Climate Change and the Ocean
The ocean has softened the blows of global warming, but it’s come at great cost
The ocean provides countless services and benefits for the planet and humanity, with one of the most important being climate regulation. Covering 70 percent of Earth’s surface, the ocean influences weather and climate by absorbing solar radiation, distributing that heat and associated moisture throughout the ocean and around the globe, and driving global weather systems.
The ocean has also buffered humans and other terrestrial organisms from the worst effects to date of climate disruption by both directly absorbing about 30 percent of all anthropogenic carbon dioxide (CO2) pollution and absorbing more than 90 percent of the excess heat trapped in the biosphere by CO2 pollution.
Unfortunately, these buffering functions have come at a high cost, disrupting the ocean in three dangerous interconnected ways: heating, acidification, and deoxygenation.
The excess heat absorbed by the ocean is truly staggering—equivalent to five Hiroshima-sized atomic bombs of heat energy going into the ocean every second. This heat absorption has caused average global sea surface temperatures to increase by about 1.5ºF since 1901. As ocean temperatures increase, a host of negative effects cascade. Ocean circulation patterns that transport warm and cold water around the globe are altered, weathering patterns are disrupted, and storms are intensified. Warmer waters are also causing sea levels to rise, through both ice sheet melt and because warm water expands, posing monumental threats to coastal communities around the globe. Additionally, warming seas have caused an increase in marine heatwaves, causing devastating impacts to coral reefs and forcing many marine species to shift their ranges poleward, which is jeopardizing food security in the tropics.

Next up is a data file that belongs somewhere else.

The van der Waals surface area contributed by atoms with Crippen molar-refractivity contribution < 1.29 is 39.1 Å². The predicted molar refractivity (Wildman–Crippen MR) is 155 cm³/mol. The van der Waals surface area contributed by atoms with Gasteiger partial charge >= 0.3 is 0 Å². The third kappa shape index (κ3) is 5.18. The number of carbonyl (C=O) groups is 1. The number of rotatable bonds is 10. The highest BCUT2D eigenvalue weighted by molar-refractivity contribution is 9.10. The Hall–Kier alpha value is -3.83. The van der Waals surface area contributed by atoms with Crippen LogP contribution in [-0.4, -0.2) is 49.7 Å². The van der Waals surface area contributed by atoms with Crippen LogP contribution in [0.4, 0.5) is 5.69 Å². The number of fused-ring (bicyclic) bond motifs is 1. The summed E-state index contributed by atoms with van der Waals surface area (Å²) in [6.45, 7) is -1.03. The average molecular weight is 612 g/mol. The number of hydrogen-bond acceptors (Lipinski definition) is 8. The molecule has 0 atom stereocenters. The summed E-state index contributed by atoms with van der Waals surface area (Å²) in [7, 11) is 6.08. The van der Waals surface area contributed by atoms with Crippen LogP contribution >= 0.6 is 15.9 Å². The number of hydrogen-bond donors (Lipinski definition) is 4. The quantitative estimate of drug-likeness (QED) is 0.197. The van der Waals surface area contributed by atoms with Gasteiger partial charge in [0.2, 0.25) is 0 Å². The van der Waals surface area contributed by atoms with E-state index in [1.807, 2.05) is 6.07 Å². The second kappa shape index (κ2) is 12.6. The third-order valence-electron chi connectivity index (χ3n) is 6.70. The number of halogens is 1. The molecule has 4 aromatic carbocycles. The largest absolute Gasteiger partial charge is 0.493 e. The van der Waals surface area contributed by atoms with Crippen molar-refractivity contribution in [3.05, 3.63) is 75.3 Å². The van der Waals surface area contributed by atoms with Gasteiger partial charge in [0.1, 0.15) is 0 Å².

Because warm water is less soluble than cool water, warming oceans are unable to store as much oxygen. Warm water is also lighter than cold water, preventing it from sinking and mixing with cooler water to spread oxygen evenly throughout the ocean. This reduction and distribution of oxygen is altering the balance of marine life, favoring species tolerant to low oxygen levels, such as microbes, at the expense of most marine species, including fish, and resulting in a reorganized global marine food web that poses significant food security and socio-economic threats.
About 30 percent of the excess CO2 created over the last 170 years since the Industrial Revolution has ended up directly in the ocean. In turn, this has resulted in a 30 percent increase in ocean acidity. This acidification has far-reaching implications for the ocean and its marine life. Ocean acidification reduces the amount of carbonate, a key building block in seawater, making it difficult for marine organisms, such as coral and some plankton, to form their shells and skeletons. Acidification also affects biodiversity as well as fisheries and aquaculture—threatening food security for millions of people.
About Ocean Visions
The impacts of the climate crisis are devastating to the global ocean and have greatly diminished its ability to buffer climate impacts. Ocean health and conservation require new approaches and new solutions to these unprecedented changes. Ocean Visions brings together oceanographic and academic research institutions, marine resource managers, conservation organizations, investors, entrepreneurs, and governments to collaborate on the identification, development, testing, and deployment of scalable and equitable solutions to these existential challenges. Learn more about our approach, explore our programs, and join our efforts.